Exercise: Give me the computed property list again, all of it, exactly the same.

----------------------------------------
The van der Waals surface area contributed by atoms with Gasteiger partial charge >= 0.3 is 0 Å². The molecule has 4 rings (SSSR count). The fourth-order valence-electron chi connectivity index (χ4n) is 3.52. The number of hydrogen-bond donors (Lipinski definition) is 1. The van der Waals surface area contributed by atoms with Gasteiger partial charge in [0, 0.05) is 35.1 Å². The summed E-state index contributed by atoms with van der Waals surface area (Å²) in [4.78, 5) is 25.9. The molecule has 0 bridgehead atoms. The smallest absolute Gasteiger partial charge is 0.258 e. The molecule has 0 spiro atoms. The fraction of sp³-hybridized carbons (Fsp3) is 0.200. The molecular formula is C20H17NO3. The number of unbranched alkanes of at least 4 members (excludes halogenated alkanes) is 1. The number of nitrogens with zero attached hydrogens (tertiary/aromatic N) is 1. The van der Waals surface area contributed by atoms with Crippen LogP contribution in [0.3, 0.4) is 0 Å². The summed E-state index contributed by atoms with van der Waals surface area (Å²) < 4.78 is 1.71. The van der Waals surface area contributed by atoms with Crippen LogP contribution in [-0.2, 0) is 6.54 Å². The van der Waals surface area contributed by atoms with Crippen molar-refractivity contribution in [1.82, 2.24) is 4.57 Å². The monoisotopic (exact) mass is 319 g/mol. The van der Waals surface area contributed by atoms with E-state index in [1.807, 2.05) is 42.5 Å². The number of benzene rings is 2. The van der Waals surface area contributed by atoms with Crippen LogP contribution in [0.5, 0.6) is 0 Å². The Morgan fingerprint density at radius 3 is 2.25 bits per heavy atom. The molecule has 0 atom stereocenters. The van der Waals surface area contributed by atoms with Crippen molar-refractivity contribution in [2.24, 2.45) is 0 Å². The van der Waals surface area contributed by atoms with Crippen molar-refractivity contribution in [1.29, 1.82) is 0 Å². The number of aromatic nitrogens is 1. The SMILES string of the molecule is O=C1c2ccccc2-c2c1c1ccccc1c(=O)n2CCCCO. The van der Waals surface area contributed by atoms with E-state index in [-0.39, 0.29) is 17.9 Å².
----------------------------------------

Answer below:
The van der Waals surface area contributed by atoms with Gasteiger partial charge >= 0.3 is 0 Å². The molecule has 4 rings (SSSR count). The fourth-order valence-electron chi connectivity index (χ4n) is 3.52. The number of hydrogen-bond donors (Lipinski definition) is 1. The van der Waals surface area contributed by atoms with Gasteiger partial charge in [0, 0.05) is 35.1 Å². The summed E-state index contributed by atoms with van der Waals surface area (Å²) in [4.78, 5) is 25.9. The molecule has 0 bridgehead atoms. The smallest absolute Gasteiger partial charge is 0.258 e. The molecule has 0 spiro atoms. The fraction of sp³-hybridized carbons (Fsp3) is 0.200. The molecular formula is C20H17NO3. The number of unbranched alkanes of at least 4 members (excludes halogenated alkanes) is 1. The number of nitrogens with zero attached hydrogens (tertiary/aromatic N) is 1. The van der Waals surface area contributed by atoms with Crippen LogP contribution in [0.3, 0.4) is 0 Å². The summed E-state index contributed by atoms with van der Waals surface area (Å²) < 4.78 is 1.71. The van der Waals surface area contributed by atoms with Crippen LogP contribution in [-0.2, 0) is 6.54 Å². The van der Waals surface area contributed by atoms with Crippen molar-refractivity contribution in [1.82, 2.24) is 4.57 Å². The monoisotopic (exact) mass is 319 g/mol. The van der Waals surface area contributed by atoms with E-state index in [1.807, 2.05) is 42.5 Å². The number of benzene rings is 2. The van der Waals surface area contributed by atoms with Crippen LogP contribution in [0.5, 0.6) is 0 Å². The Morgan fingerprint density at radius 3 is 2.25 bits per heavy atom. The molecule has 0 atom stereocenters. The van der Waals surface area contributed by atoms with Crippen molar-refractivity contribution in [2.24, 2.45) is 0 Å². The van der Waals surface area contributed by atoms with Crippen molar-refractivity contribution in [1.29, 1.82) is 0 Å². The number of aromatic nitrogens is 1. The SMILES string of the molecule is O=C1c2ccccc2-c2c1c1ccccc1c(=O)n2CCCCO. The van der Waals surface area contributed by atoms with E-state index in [-0.39, 0.29) is 17.9 Å².